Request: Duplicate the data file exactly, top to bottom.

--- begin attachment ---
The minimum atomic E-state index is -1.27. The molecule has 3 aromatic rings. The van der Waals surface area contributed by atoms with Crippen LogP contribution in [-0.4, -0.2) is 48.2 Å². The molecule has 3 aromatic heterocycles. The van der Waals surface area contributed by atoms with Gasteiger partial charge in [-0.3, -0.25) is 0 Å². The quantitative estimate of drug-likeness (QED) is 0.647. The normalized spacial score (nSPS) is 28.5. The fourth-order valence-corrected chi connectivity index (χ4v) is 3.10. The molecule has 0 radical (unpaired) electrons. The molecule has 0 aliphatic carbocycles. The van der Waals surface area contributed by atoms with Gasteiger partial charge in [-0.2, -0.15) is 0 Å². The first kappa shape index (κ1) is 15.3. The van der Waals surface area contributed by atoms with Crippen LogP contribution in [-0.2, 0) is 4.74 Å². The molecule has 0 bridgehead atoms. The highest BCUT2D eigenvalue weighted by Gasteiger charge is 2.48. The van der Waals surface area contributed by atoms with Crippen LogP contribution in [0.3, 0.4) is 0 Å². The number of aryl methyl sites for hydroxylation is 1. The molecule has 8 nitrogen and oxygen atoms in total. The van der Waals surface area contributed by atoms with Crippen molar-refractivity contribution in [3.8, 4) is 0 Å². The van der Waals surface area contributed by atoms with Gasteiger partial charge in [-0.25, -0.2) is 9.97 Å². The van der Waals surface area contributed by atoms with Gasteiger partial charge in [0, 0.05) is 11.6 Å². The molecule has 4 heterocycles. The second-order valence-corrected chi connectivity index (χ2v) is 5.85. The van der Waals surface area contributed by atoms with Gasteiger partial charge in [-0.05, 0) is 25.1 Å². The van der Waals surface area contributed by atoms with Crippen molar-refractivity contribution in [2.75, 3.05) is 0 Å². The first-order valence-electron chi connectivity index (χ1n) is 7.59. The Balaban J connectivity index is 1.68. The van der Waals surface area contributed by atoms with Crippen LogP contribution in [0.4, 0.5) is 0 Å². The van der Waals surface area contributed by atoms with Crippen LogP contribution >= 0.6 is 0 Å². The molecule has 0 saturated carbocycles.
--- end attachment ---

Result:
The minimum atomic E-state index is -1.27. The molecule has 3 aromatic rings. The van der Waals surface area contributed by atoms with Crippen LogP contribution in [-0.4, -0.2) is 48.2 Å². The molecule has 3 aromatic heterocycles. The van der Waals surface area contributed by atoms with Gasteiger partial charge in [-0.3, -0.25) is 0 Å². The quantitative estimate of drug-likeness (QED) is 0.647. The normalized spacial score (nSPS) is 28.5. The fourth-order valence-corrected chi connectivity index (χ4v) is 3.10. The molecule has 0 radical (unpaired) electrons. The molecule has 0 aliphatic carbocycles. The van der Waals surface area contributed by atoms with Gasteiger partial charge in [-0.2, -0.15) is 0 Å². The first kappa shape index (κ1) is 15.3. The van der Waals surface area contributed by atoms with Crippen LogP contribution in [-0.2, 0) is 4.74 Å². The molecule has 0 bridgehead atoms. The highest BCUT2D eigenvalue weighted by Gasteiger charge is 2.48. The van der Waals surface area contributed by atoms with Crippen LogP contribution in [0.3, 0.4) is 0 Å². The number of aryl methyl sites for hydroxylation is 1. The molecule has 8 nitrogen and oxygen atoms in total. The van der Waals surface area contributed by atoms with Crippen molar-refractivity contribution in [3.8, 4) is 0 Å². The van der Waals surface area contributed by atoms with Gasteiger partial charge in [-0.25, -0.2) is 9.97 Å². The van der Waals surface area contributed by atoms with Gasteiger partial charge in [0, 0.05) is 11.6 Å². The molecule has 4 heterocycles. The second-order valence-corrected chi connectivity index (χ2v) is 5.85. The van der Waals surface area contributed by atoms with Gasteiger partial charge in [-0.05, 0) is 25.1 Å². The van der Waals surface area contributed by atoms with Crippen molar-refractivity contribution in [2.75, 3.05) is 0 Å². The first-order valence-electron chi connectivity index (χ1n) is 7.59. The Balaban J connectivity index is 1.68. The van der Waals surface area contributed by atoms with Crippen LogP contribution in [0.4, 0.5) is 0 Å². The van der Waals surface area contributed by atoms with Crippen LogP contribution >= 0.6 is 0 Å². The molecule has 0 saturated carbocycles.